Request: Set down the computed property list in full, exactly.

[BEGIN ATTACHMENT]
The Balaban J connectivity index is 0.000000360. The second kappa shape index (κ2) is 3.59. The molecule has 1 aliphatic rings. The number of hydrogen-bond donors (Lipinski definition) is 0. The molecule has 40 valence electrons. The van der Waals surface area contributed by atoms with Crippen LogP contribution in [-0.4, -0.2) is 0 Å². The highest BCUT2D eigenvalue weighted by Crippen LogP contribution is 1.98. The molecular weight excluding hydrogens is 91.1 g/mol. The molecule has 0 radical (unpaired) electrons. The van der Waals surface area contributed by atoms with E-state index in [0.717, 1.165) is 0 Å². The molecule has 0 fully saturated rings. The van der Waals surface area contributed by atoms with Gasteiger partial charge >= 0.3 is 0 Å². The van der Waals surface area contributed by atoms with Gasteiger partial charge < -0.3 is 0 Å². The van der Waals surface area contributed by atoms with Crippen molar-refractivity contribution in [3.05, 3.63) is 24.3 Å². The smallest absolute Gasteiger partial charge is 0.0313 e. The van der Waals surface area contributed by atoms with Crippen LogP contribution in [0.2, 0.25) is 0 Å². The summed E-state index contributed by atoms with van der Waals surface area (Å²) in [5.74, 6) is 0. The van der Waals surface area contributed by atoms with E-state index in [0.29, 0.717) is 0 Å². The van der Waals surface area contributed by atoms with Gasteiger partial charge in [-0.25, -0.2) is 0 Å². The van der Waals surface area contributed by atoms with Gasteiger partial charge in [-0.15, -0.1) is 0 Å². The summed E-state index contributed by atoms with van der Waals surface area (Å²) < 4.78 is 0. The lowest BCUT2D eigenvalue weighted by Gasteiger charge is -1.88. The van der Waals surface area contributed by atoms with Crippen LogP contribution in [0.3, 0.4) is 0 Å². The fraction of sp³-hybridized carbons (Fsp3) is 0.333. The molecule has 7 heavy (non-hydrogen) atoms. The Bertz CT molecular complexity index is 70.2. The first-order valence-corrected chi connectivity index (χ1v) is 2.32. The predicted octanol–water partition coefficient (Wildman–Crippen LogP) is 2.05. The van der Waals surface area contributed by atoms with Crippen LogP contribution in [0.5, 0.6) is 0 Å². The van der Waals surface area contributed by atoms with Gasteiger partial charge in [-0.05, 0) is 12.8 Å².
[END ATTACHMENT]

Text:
The Balaban J connectivity index is 0.000000360. The second kappa shape index (κ2) is 3.59. The molecule has 1 aliphatic rings. The number of hydrogen-bond donors (Lipinski definition) is 0. The molecule has 40 valence electrons. The van der Waals surface area contributed by atoms with Crippen LogP contribution in [-0.4, -0.2) is 0 Å². The highest BCUT2D eigenvalue weighted by Crippen LogP contribution is 1.98. The molecular weight excluding hydrogens is 91.1 g/mol. The molecule has 0 radical (unpaired) electrons. The van der Waals surface area contributed by atoms with E-state index in [0.717, 1.165) is 0 Å². The molecule has 0 fully saturated rings. The van der Waals surface area contributed by atoms with Gasteiger partial charge >= 0.3 is 0 Å². The van der Waals surface area contributed by atoms with Gasteiger partial charge < -0.3 is 0 Å². The van der Waals surface area contributed by atoms with Crippen molar-refractivity contribution in [3.05, 3.63) is 24.3 Å². The smallest absolute Gasteiger partial charge is 0.0313 e. The van der Waals surface area contributed by atoms with Crippen LogP contribution in [0.2, 0.25) is 0 Å². The summed E-state index contributed by atoms with van der Waals surface area (Å²) in [5.74, 6) is 0. The van der Waals surface area contributed by atoms with E-state index in [0.29, 0.717) is 0 Å². The van der Waals surface area contributed by atoms with Gasteiger partial charge in [-0.25, -0.2) is 0 Å². The van der Waals surface area contributed by atoms with Gasteiger partial charge in [-0.15, -0.1) is 0 Å². The summed E-state index contributed by atoms with van der Waals surface area (Å²) < 4.78 is 0. The lowest BCUT2D eigenvalue weighted by Gasteiger charge is -1.88. The van der Waals surface area contributed by atoms with Crippen LogP contribution in [0.3, 0.4) is 0 Å². The fraction of sp³-hybridized carbons (Fsp3) is 0.333. The molecule has 7 heavy (non-hydrogen) atoms. The Bertz CT molecular complexity index is 70.2. The first-order valence-corrected chi connectivity index (χ1v) is 2.32. The predicted octanol–water partition coefficient (Wildman–Crippen LogP) is 2.05. The van der Waals surface area contributed by atoms with Crippen LogP contribution in [0.5, 0.6) is 0 Å². The van der Waals surface area contributed by atoms with Gasteiger partial charge in [-0.05, 0) is 12.8 Å².